Chess: How to Play / Rules Explained

Chess is a two-player strategy board game played on an 8×8 grid known as a chessboard. The game’s objective is to checkmate your opponent’s king, which means putting the king in a position where it is under attack and cannot escape capture. Here’s how to play chess:


Place the chessboard between you and your opponent with a light-colored square (usually white) in the bottom-right corner.
Each player has 16 pieces: one king, one queen, two rooks, two knights, two bishops, and eight pawns.
Set up the board with the following arrangement, from left to right:
Rook (castle), Knight, Bishop, Queen (white square), King, Bishop, Knight, Rook (castle) for both players.
Place all eight pawns in a row in front of the other pieces.
Movement of Pieces:

King (K): The king can move one square in any direction (horizontally, vertically, or diagonally).
Queen (Q): The queen can move any number of squares in any direction (horizontally, vertically, or diagonally).
Rook (R): The rook can move any number of squares horizontally or vertically.
Bishop (B): The bishop can move any number of squares diagonally.
Knight (N): The knight has a unique “L” shape movement. It moves two squares in one direction (horizontally or vertically) and then one square perpendicular to that movement. Knights are the only pieces that can “jump” over other pieces on the board.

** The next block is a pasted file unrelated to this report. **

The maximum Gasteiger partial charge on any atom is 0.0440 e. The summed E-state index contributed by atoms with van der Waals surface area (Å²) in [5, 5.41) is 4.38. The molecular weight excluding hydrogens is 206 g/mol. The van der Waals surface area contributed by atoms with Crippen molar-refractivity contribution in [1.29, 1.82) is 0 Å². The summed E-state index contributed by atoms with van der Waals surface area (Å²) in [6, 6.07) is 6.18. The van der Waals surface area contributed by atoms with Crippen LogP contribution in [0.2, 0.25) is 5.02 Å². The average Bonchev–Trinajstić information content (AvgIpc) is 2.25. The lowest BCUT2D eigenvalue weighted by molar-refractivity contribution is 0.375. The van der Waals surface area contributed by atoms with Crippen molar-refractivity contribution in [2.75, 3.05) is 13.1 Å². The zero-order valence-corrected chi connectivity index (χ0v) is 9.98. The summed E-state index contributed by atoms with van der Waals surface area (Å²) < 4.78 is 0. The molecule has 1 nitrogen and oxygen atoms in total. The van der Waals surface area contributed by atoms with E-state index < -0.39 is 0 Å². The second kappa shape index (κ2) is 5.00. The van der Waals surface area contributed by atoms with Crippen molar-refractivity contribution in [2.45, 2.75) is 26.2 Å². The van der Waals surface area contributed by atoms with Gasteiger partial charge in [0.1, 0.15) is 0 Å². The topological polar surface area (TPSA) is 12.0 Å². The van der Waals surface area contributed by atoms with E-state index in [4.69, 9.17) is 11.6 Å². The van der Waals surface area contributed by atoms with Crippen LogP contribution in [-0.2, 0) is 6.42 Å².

Pawn (P): Pawns move forward one square but capture diagonally. On their first move, pawns have the option to move forward two squares. Pawns promote to any other piece (except another pawn) when they reach the opponent’s back rank.
Checkmate the opponent’s king while keeping your own king safe. Checkmate occurs when the opponent’s king is under attack and cannot escape capture.


The player with the white pieces goes first, and then players take turns making one move at a time.
You can move any of your pieces, following their respective rules of movement.
You can capture your opponent’s pieces by moving your piece to the square occupied by their piece.
When your opponent’s king is under attack, they must move their king out of check, capture the attacking piece, or block the check with another piece.
If a pawn reaches the opponent’s back rank, it can be promoted to any other piece (except another pawn).
Winning the Game:
The game can end in several ways:

Checkmate: If one player’s king is in check, and there is no legal move to remove the check, the game ends with a checkmate, and the player in check loses.
Stalemate: If a player has no legal moves left but their king is not in check, the game ends in a draw known as a stalemate.
Draw: Chess can also end in a draw due to insufficient material or the fifty-move rule (when both players make 50 consecutive moves without a pawn move or capture).
Chess is a game of strategy, so plan your moves carefully, anticipate your opponent’s moves, and use your pieces effectively to achieve checkmate. Practice and experience are essential to improving your chess skills.